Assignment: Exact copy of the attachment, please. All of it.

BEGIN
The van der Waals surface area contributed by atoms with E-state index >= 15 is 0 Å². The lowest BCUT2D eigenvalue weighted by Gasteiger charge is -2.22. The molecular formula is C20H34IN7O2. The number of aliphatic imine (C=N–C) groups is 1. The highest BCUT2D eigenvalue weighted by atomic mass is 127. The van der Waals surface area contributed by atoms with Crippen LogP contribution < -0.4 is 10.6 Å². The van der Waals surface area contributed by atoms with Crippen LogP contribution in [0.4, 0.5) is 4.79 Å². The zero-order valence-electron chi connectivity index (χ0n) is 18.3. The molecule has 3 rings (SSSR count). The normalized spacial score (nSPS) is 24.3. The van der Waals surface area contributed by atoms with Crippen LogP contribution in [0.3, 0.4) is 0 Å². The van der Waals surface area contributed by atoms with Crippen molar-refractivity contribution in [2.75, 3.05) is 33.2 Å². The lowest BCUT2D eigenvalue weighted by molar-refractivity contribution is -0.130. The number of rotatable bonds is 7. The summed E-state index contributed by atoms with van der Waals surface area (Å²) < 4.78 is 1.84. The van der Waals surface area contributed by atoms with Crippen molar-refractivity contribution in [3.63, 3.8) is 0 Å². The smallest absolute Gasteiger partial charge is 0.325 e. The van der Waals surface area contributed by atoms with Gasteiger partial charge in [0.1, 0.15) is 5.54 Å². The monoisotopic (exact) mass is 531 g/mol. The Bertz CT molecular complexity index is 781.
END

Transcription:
The van der Waals surface area contributed by atoms with E-state index >= 15 is 0 Å². The lowest BCUT2D eigenvalue weighted by Gasteiger charge is -2.22. The molecular formula is C20H34IN7O2. The number of aliphatic imine (C=N–C) groups is 1. The highest BCUT2D eigenvalue weighted by atomic mass is 127. The van der Waals surface area contributed by atoms with Crippen LogP contribution < -0.4 is 10.6 Å². The van der Waals surface area contributed by atoms with Crippen LogP contribution in [0.4, 0.5) is 4.79 Å². The zero-order valence-electron chi connectivity index (χ0n) is 18.3. The molecule has 3 rings (SSSR count). The normalized spacial score (nSPS) is 24.3. The van der Waals surface area contributed by atoms with Crippen LogP contribution in [0.3, 0.4) is 0 Å². The van der Waals surface area contributed by atoms with Crippen molar-refractivity contribution in [2.75, 3.05) is 33.2 Å². The lowest BCUT2D eigenvalue weighted by molar-refractivity contribution is -0.130. The number of rotatable bonds is 7. The summed E-state index contributed by atoms with van der Waals surface area (Å²) < 4.78 is 1.84. The van der Waals surface area contributed by atoms with Crippen molar-refractivity contribution in [3.63, 3.8) is 0 Å². The smallest absolute Gasteiger partial charge is 0.325 e. The van der Waals surface area contributed by atoms with Gasteiger partial charge in [0.1, 0.15) is 5.54 Å². The monoisotopic (exact) mass is 531 g/mol. The Bertz CT molecular complexity index is 781.